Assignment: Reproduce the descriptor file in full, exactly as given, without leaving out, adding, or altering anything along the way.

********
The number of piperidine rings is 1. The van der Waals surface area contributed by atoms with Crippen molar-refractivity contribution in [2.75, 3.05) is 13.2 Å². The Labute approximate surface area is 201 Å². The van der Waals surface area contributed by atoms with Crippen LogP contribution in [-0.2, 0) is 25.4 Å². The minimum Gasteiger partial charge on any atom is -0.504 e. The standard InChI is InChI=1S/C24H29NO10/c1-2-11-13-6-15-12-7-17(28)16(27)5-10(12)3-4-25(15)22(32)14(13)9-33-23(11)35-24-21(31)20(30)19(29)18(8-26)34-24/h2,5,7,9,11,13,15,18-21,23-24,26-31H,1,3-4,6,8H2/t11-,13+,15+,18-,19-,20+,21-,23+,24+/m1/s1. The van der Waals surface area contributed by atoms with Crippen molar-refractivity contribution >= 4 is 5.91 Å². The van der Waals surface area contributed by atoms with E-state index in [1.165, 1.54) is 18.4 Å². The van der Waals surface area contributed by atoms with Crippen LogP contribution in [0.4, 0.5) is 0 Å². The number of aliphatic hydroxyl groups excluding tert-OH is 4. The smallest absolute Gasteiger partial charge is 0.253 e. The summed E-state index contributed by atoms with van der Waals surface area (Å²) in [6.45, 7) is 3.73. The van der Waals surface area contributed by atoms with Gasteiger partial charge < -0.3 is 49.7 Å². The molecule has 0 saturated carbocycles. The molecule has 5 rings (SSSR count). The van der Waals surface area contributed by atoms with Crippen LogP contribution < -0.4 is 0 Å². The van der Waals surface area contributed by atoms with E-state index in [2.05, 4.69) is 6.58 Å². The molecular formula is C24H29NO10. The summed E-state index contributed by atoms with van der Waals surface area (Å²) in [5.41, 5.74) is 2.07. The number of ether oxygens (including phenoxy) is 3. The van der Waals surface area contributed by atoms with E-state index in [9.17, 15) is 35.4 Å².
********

The number of piperidine rings is 1. The van der Waals surface area contributed by atoms with Crippen molar-refractivity contribution in [2.75, 3.05) is 13.2 Å². The Labute approximate surface area is 201 Å². The van der Waals surface area contributed by atoms with Crippen LogP contribution in [-0.2, 0) is 25.4 Å². The minimum Gasteiger partial charge on any atom is -0.504 e. The standard InChI is InChI=1S/C24H29NO10/c1-2-11-13-6-15-12-7-17(28)16(27)5-10(12)3-4-25(15)22(32)14(13)9-33-23(11)35-24-21(31)20(30)19(29)18(8-26)34-24/h2,5,7,9,11,13,15,18-21,23-24,26-31H,1,3-4,6,8H2/t11-,13+,15+,18-,19-,20+,21-,23+,24+/m1/s1. The van der Waals surface area contributed by atoms with Crippen molar-refractivity contribution >= 4 is 5.91 Å². The van der Waals surface area contributed by atoms with E-state index in [1.165, 1.54) is 18.4 Å². The van der Waals surface area contributed by atoms with Crippen LogP contribution in [0.4, 0.5) is 0 Å². The number of aliphatic hydroxyl groups excluding tert-OH is 4. The smallest absolute Gasteiger partial charge is 0.253 e. The summed E-state index contributed by atoms with van der Waals surface area (Å²) in [6.45, 7) is 3.73. The van der Waals surface area contributed by atoms with Gasteiger partial charge < -0.3 is 49.7 Å². The molecule has 0 saturated carbocycles. The molecule has 5 rings (SSSR count). The van der Waals surface area contributed by atoms with Crippen LogP contribution < -0.4 is 0 Å². The van der Waals surface area contributed by atoms with E-state index in [2.05, 4.69) is 6.58 Å². The molecular formula is C24H29NO10. The summed E-state index contributed by atoms with van der Waals surface area (Å²) in [5.41, 5.74) is 2.07. The number of ether oxygens (including phenoxy) is 3. The van der Waals surface area contributed by atoms with E-state index in [9.17, 15) is 35.4 Å².